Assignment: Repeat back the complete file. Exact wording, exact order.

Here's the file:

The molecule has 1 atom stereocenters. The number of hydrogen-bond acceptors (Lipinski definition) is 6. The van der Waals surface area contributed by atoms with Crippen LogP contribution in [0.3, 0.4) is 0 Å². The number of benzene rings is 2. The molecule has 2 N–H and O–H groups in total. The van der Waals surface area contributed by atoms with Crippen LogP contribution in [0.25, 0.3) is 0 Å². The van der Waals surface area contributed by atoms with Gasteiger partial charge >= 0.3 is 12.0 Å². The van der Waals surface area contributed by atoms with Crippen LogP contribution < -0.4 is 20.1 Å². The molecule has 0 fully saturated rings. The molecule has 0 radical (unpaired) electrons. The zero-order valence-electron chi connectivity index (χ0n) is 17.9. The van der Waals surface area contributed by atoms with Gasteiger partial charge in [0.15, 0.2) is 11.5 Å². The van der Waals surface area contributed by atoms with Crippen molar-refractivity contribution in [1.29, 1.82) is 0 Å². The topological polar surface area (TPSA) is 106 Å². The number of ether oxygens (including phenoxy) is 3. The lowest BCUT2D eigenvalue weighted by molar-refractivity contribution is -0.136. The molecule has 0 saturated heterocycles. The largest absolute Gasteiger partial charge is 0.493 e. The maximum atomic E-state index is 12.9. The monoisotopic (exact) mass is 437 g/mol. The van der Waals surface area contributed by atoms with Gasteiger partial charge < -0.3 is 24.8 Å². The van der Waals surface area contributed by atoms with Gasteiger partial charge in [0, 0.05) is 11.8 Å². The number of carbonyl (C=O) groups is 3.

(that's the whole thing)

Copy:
The molecule has 1 atom stereocenters. The number of hydrogen-bond acceptors (Lipinski definition) is 6. The van der Waals surface area contributed by atoms with Crippen LogP contribution in [0.3, 0.4) is 0 Å². The number of benzene rings is 2. The molecule has 2 N–H and O–H groups in total. The van der Waals surface area contributed by atoms with Crippen LogP contribution in [0.25, 0.3) is 0 Å². The van der Waals surface area contributed by atoms with Gasteiger partial charge >= 0.3 is 12.0 Å². The van der Waals surface area contributed by atoms with Crippen LogP contribution < -0.4 is 20.1 Å². The molecule has 0 fully saturated rings. The molecule has 0 radical (unpaired) electrons. The zero-order valence-electron chi connectivity index (χ0n) is 17.9. The van der Waals surface area contributed by atoms with Gasteiger partial charge in [0.15, 0.2) is 11.5 Å². The van der Waals surface area contributed by atoms with Crippen molar-refractivity contribution in [1.29, 1.82) is 0 Å². The topological polar surface area (TPSA) is 106 Å². The number of ether oxygens (including phenoxy) is 3. The lowest BCUT2D eigenvalue weighted by molar-refractivity contribution is -0.136. The molecule has 0 saturated heterocycles. The largest absolute Gasteiger partial charge is 0.493 e. The maximum atomic E-state index is 12.9. The monoisotopic (exact) mass is 437 g/mol. The van der Waals surface area contributed by atoms with Gasteiger partial charge < -0.3 is 24.8 Å². The van der Waals surface area contributed by atoms with Gasteiger partial charge in [0, 0.05) is 11.8 Å². The number of carbonyl (C=O) groups is 3.